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Dealing with “the bully in the workplace”

Bullying has to be one of the most insidious and least understood means of one person gaining control over another.

To be on either side of a bullying incident can be very debilitating for all concerned. It can also cause remarkably dire consequences for others working in the same environment. Without even realising what is occurring, the bully can intimidate a co-worker and that person can react in a submissive hostile and detrimental manner. Bullying can have lasting and negative effects not only on the receiver’s workplace, but also on their home environment. There can be health issues arise requiring long periods of sick leave, or even legal ramifications.

To assist both the bully and the victim, both would commit to undertake extensive Journeywork™ to help them identify the issues that are running in their lives. This would require a minimum of six Journey sessions each over a period of six weeks. At the conclusion of the sessions, a joint counselling session is held with the co-workers, and assessment as to whether ongoing work is required.

Depression in the Workplace

Depression is one of the most debilitating illnesses that can affect the workplace. It can be very insidious often resulting in withdrawal and insular behaviour which can undermine the workplace and result in non-co-operation and difficult behaviour. It can also be the reason for aggression, anxiety and poor performance.

Depression is also often undiagnosed.

If you have a colleague who is:

  • Withdrawn
  • Isolates himself/herself from normal interaction in the workplace
  • Quiet
  • Under performing in their work
  • Suffering from anxiety
  • Always appearing to be agitated
  • Having extended time off
  • Always visiting the doctor
  • Unable to deal with colleagues
  • Has experienced the death of a close relative
  • Has been through the break up of a relationship
  • Has issues in relation to access to children

Then, he/she could be suffering from depression.

Depression is very easily treated with a series of Journey processes. The number of sessions required depends on the person and the length of depression.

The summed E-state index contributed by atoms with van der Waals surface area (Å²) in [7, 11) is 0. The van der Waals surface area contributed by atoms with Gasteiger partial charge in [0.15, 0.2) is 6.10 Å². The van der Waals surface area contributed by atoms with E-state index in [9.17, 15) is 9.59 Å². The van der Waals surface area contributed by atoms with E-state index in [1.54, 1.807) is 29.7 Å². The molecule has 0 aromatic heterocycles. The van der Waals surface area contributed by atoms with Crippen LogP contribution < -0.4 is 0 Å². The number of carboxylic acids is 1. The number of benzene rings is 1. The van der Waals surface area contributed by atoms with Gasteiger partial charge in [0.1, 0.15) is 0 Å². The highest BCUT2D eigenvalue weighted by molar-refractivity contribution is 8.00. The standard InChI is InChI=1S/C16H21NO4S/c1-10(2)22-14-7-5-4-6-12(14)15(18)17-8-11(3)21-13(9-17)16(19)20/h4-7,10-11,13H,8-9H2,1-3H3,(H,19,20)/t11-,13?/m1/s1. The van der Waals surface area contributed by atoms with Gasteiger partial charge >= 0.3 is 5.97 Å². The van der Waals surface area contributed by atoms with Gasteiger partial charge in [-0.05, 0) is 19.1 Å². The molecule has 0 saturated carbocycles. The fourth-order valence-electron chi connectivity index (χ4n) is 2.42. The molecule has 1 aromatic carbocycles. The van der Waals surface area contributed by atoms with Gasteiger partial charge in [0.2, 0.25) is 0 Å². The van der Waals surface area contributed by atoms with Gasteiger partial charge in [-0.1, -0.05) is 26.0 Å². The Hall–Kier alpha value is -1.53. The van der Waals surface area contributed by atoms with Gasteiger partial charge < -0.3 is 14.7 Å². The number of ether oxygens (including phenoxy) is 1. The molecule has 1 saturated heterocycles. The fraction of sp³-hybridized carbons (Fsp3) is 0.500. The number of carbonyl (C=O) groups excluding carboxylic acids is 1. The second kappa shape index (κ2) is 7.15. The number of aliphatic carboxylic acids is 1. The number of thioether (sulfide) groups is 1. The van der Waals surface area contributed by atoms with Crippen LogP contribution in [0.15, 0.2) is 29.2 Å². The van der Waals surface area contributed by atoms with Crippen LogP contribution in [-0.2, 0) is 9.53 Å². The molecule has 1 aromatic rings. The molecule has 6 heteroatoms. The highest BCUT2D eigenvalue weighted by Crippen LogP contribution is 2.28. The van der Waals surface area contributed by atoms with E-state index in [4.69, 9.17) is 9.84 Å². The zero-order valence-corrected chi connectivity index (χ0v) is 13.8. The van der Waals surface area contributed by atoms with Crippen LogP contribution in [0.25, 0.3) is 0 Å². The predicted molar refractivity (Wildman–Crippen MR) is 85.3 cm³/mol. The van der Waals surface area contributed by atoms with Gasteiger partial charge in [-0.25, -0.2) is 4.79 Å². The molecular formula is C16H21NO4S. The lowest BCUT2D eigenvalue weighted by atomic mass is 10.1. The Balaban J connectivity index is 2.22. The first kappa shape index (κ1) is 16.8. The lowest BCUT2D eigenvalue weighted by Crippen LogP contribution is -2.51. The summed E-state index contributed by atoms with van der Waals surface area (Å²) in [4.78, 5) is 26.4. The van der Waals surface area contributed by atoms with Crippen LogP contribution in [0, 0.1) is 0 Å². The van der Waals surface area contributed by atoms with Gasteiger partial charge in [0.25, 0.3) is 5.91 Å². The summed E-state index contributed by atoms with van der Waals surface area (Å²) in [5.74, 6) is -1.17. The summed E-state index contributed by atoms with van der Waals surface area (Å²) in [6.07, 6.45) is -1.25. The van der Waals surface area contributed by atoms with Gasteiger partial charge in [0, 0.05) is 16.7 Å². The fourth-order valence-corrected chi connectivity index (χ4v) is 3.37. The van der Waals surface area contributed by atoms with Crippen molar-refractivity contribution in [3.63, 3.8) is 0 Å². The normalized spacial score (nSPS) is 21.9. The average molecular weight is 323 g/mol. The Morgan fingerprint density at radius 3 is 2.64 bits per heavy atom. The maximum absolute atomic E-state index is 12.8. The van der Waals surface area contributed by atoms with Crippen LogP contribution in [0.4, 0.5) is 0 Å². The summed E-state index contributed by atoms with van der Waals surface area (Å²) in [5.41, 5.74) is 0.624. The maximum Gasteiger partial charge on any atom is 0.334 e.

FOR BUSINESSES and ORGANISATIONS:

Assistance for management and HR departments; sporting team development; and anyone who wants to reach their full potential.

Dealing with “the bully in the workplace”

Bullying has to be one of the most insidious and least understood means of one person gaining control over another.

To be on either side of a bullying incident can be very debilitating for all concerned. It can also cause remarkably dire consequences for others working in the same environment. Without even realising what is occurring, the bully can intimidate a co-worker and that person can react in a submissive hostile and detrimental manner. Bullying can have lasting and negative effects not only on the receiver’s workplace, but also on their home environment. There can be health issues arise requiring long periods of sick leave, or even legal ramifications.

To assist both the bully and the victim, both would commit to undertake extensive Journeywork™ to help them identify the issues that are running in their lives. This would require a minimum of six Journey sessions each over a period of six weeks. At the conclusion of the sessions, a joint counselling session is held with the co-workers, and assessment as to whether ongoing work is required.

Depression in the Workplace

Depression is one of the most debilitating illnesses that can affect the workplace. It can be very insidious often resulting in withdrawal and insular behaviour which can undermine the workplace and result in non-co-operation and difficult behaviour. It can also be the reason for aggression, anxiety and poor performance.

Depression is also often undiagnosed.

If you have a colleague who is:

  • Withdrawn
  • Isolates himself/herself from normal interaction in the workplace
  • Quiet
  • Under performing in their work
  • Suffering from anxiety
  • Always appearing to be agitated
  • Having extended time off
  • Always visiting the doctor
  • Unable to deal with colleagues
  • Has experienced the death of a close relative
  • Has been through the break up of a relationship
  • Has issues in relation to access to children

Then, he/she could be suffering from depression.

Depression is very easily treated with a series of Journey processes. The number of sessions required depends on the person and the length of depression.

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